Here's the funny thing - the ERA drop has been almost exclusively due to a lower home run rate. Jamie's strikeouts are down 14%, his walks are up 3.5%, and his BABIP has jumped 40 points to an uncharacteristic .308. If you didn't know any better, you'd say that these figures were indicative of a pitcher's collapse, rather than a slight rejuvenation.

Here are, to me, the important figures (you may remember this from February):

1996-2003:
HR: 2.7%
2B/3B: 4.8%
Xtra: 7.4%

2004:
HR: 5.0%
2B/3B: 3.8%
Xtra: 8.8%

2005:
HR: 2.1%
2B/3B: 6.6%
Xtra: 8.7%

2004 saw an incredible jump in home run rate that came at the expense of some doubles and triples. I hypothesized during the winter that a lot of this was due to "luck", and that Jamie would see something of a bounceback in 2005 where more balls would hit the wall, rather than fly over it. The result, as you could guess, would be a lower ERA.

Well, the bounceback happened. And how. Where home runs made up 57% of the extra-base hits Jamie allowed last year, they're down to 24% this year. Which sounds reasonable until you realize that this is 12% below his established rate between 1996-2003. It's almost as if Jamie is as lucky with homers this year as he was unlucky in 2004. More balls have been hitting the wall and fewer have cleared it, resulting in a considerably better ERA.

Obviously, the next question is: is this sustainable? To which I think the answer is a resounding "probably not." Although there hasn't been much work done in the field of correlations between home run and double/triple rates, there is certainly some element of luck that goes into determining which well-hit balls fly 450 feet and which strike a ten-foot obstacle around the outfield. Knowing that, it seems unlikely that Jamie will be able to keep this up. There's no change in his groundball/flyball ratio that could explain this kind of difference, leaving you with the uneasy feeling that things are about to get worse.

On the plus side, which Jamie's almost assuredly going to allow more home runs over the rest of the year, fewer balls are going to drop in for hits - as a left-handed changeup pitcher in a hit-reducing environment with a great team defense behind him, there's every reason in the world to think that Jamie's BABIP will recover. So, while more balls are going to be flying a long way, there'll be fewer men on base, so the net impact should be something of a wash. Jamie's ERA stands at 4.47 right now, and I wouldn't be surprised if that's where it stays.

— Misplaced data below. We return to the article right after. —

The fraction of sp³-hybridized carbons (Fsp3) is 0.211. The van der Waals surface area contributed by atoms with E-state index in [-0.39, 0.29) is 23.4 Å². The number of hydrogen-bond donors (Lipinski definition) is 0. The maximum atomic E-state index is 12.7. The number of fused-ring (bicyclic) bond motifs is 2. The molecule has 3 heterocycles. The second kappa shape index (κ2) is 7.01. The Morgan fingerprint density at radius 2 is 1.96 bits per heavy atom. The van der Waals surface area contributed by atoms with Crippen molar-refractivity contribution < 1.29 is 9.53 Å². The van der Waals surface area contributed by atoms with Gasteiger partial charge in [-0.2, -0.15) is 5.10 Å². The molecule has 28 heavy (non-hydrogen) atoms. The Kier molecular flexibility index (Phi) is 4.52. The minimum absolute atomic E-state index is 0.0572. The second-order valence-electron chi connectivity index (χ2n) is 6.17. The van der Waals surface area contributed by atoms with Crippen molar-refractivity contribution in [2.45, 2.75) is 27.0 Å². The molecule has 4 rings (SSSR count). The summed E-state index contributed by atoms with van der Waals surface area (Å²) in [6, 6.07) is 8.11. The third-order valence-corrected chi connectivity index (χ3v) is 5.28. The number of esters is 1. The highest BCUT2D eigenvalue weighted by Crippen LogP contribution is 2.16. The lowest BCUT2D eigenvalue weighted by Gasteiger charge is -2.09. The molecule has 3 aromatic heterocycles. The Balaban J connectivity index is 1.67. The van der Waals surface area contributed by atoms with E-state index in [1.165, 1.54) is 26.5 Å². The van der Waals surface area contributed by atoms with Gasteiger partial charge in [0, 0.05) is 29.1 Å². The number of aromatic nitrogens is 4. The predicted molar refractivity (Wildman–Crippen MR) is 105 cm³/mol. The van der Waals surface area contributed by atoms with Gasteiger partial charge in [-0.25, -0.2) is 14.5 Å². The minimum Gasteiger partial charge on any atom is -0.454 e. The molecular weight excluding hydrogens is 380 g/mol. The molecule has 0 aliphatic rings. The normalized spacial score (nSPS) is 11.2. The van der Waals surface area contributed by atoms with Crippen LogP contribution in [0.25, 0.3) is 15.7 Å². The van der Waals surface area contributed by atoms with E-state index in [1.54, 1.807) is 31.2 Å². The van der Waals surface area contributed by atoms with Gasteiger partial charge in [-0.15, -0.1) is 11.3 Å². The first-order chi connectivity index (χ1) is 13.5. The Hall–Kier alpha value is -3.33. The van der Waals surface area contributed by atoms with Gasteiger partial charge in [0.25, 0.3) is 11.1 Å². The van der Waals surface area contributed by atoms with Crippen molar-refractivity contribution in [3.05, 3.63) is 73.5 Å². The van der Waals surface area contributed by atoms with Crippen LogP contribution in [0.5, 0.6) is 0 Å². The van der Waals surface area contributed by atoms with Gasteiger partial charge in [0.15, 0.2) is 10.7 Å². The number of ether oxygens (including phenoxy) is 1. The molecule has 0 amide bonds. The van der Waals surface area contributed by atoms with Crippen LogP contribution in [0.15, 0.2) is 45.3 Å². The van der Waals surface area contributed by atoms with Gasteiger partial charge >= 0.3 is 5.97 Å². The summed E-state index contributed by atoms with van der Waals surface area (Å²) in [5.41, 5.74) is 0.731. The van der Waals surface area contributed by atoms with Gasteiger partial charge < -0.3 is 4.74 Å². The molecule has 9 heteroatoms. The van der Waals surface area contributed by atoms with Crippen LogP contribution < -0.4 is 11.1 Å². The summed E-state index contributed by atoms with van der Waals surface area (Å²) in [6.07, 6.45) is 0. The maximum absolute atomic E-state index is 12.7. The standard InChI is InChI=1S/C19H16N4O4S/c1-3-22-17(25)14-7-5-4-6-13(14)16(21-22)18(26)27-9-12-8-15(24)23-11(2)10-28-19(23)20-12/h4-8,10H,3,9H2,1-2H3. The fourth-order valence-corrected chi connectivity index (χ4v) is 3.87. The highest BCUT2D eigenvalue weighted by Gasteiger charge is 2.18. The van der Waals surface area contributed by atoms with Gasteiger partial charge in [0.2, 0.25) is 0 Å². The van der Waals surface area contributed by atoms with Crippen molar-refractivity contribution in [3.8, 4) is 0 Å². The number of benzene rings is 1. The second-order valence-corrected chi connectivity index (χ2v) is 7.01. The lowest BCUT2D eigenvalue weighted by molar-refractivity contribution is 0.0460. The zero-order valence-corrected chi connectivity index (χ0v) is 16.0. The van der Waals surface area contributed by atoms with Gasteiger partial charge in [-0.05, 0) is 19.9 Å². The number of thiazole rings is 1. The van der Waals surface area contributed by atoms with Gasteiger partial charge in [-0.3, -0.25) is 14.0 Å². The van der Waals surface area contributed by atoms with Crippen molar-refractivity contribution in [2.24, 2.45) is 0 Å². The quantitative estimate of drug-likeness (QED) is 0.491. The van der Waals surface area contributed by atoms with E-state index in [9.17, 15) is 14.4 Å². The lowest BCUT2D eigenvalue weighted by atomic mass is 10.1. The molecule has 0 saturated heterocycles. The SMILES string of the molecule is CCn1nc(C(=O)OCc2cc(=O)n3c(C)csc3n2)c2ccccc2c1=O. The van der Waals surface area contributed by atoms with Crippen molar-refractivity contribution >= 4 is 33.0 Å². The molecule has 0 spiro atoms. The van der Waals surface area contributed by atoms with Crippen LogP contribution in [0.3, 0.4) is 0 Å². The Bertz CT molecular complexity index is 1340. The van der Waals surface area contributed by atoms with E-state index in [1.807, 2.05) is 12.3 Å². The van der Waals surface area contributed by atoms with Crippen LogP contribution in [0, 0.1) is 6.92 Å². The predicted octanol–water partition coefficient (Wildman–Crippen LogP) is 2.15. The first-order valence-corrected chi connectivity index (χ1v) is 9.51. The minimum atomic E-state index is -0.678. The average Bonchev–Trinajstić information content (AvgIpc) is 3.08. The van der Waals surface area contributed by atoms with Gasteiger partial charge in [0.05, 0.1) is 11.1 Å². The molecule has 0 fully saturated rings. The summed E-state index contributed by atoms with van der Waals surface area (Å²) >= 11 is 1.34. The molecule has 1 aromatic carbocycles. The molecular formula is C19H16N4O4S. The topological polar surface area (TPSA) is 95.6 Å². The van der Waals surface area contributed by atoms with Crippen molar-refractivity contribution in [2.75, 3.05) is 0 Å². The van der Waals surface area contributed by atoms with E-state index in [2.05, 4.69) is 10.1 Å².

Chris Snelling has drawn 1.1% of the team's walks in 0.29% of the team's plate appearances. Randy Winn's a fine player who's been underappreciated in Seattle, but his time here is up, and I think the team might actually be better without him, at least this year.

Scott Spiezio is responsible for 26.1% of the team's suck in 0.83% of the team's plate appearances. Such efficiency is remarkable.

After a red-hot June, Mike Morse has hit an Amaralian .273/.333/.341 in July. He's not swinging at many bad pitches, which is certainly encouraging, but perhaps it's time to consider that maybe that whole "driving the ball the other way" thing for which he's drawn praise is really a sign that he's having trouble turning on pitches and driving them into left field. The power that was supposed to be his strongest asset is nowhere to be found, with a paltry 22% of his hits going for extra bases. With as many questions as he asks the coaching staff, you have to wonder if they've taken him up as something of a pet project, tweaking and adjusting his swing to the point at which he's become a completely different hitter than the one he was in the minors. Keep an eye on this over the rest of the year - without his power, Morse is going to have a hell of a time developing into a quality player.

Gil Meche and Cliff Lee tomorrow at 12:15pm, in a game that'll be blacked out on MLB.tv for those of you (us) out-of-market fans.